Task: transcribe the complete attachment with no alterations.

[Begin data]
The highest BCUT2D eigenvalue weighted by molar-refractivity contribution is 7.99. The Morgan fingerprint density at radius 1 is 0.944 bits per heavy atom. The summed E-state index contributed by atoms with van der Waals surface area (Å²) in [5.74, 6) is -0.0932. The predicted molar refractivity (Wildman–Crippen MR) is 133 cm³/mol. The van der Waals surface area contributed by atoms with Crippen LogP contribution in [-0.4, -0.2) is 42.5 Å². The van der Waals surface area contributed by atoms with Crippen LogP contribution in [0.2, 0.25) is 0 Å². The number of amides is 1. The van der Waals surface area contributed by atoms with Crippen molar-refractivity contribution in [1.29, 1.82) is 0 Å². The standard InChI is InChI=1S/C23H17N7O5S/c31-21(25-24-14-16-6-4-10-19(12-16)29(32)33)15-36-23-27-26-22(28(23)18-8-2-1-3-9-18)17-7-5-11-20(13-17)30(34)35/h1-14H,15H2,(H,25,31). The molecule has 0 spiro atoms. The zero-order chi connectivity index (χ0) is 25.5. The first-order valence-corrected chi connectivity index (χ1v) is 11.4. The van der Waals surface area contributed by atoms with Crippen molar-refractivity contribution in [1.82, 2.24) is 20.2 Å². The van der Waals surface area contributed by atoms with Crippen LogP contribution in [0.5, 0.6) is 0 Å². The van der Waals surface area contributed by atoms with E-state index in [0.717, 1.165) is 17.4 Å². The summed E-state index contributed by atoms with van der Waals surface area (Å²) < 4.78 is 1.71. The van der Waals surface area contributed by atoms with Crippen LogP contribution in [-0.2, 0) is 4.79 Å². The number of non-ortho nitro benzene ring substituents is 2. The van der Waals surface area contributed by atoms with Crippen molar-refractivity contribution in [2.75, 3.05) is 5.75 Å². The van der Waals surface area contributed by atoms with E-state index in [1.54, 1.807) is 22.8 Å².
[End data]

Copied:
The highest BCUT2D eigenvalue weighted by molar-refractivity contribution is 7.99. The Morgan fingerprint density at radius 1 is 0.944 bits per heavy atom. The summed E-state index contributed by atoms with van der Waals surface area (Å²) in [5.74, 6) is -0.0932. The predicted molar refractivity (Wildman–Crippen MR) is 133 cm³/mol. The van der Waals surface area contributed by atoms with Crippen LogP contribution in [-0.4, -0.2) is 42.5 Å². The van der Waals surface area contributed by atoms with Crippen LogP contribution in [0.2, 0.25) is 0 Å². The number of amides is 1. The van der Waals surface area contributed by atoms with Crippen molar-refractivity contribution in [1.29, 1.82) is 0 Å². The standard InChI is InChI=1S/C23H17N7O5S/c31-21(25-24-14-16-6-4-10-19(12-16)29(32)33)15-36-23-27-26-22(28(23)18-8-2-1-3-9-18)17-7-5-11-20(13-17)30(34)35/h1-14H,15H2,(H,25,31). The molecule has 0 spiro atoms. The zero-order chi connectivity index (χ0) is 25.5. The first-order valence-corrected chi connectivity index (χ1v) is 11.4. The van der Waals surface area contributed by atoms with Crippen molar-refractivity contribution in [1.82, 2.24) is 20.2 Å². The van der Waals surface area contributed by atoms with Crippen LogP contribution in [0.5, 0.6) is 0 Å². The van der Waals surface area contributed by atoms with E-state index in [0.717, 1.165) is 17.4 Å². The summed E-state index contributed by atoms with van der Waals surface area (Å²) < 4.78 is 1.71. The van der Waals surface area contributed by atoms with Crippen LogP contribution in [-0.2, 0) is 4.79 Å². The number of non-ortho nitro benzene ring substituents is 2. The van der Waals surface area contributed by atoms with Crippen molar-refractivity contribution in [2.75, 3.05) is 5.75 Å². The van der Waals surface area contributed by atoms with E-state index in [1.54, 1.807) is 22.8 Å².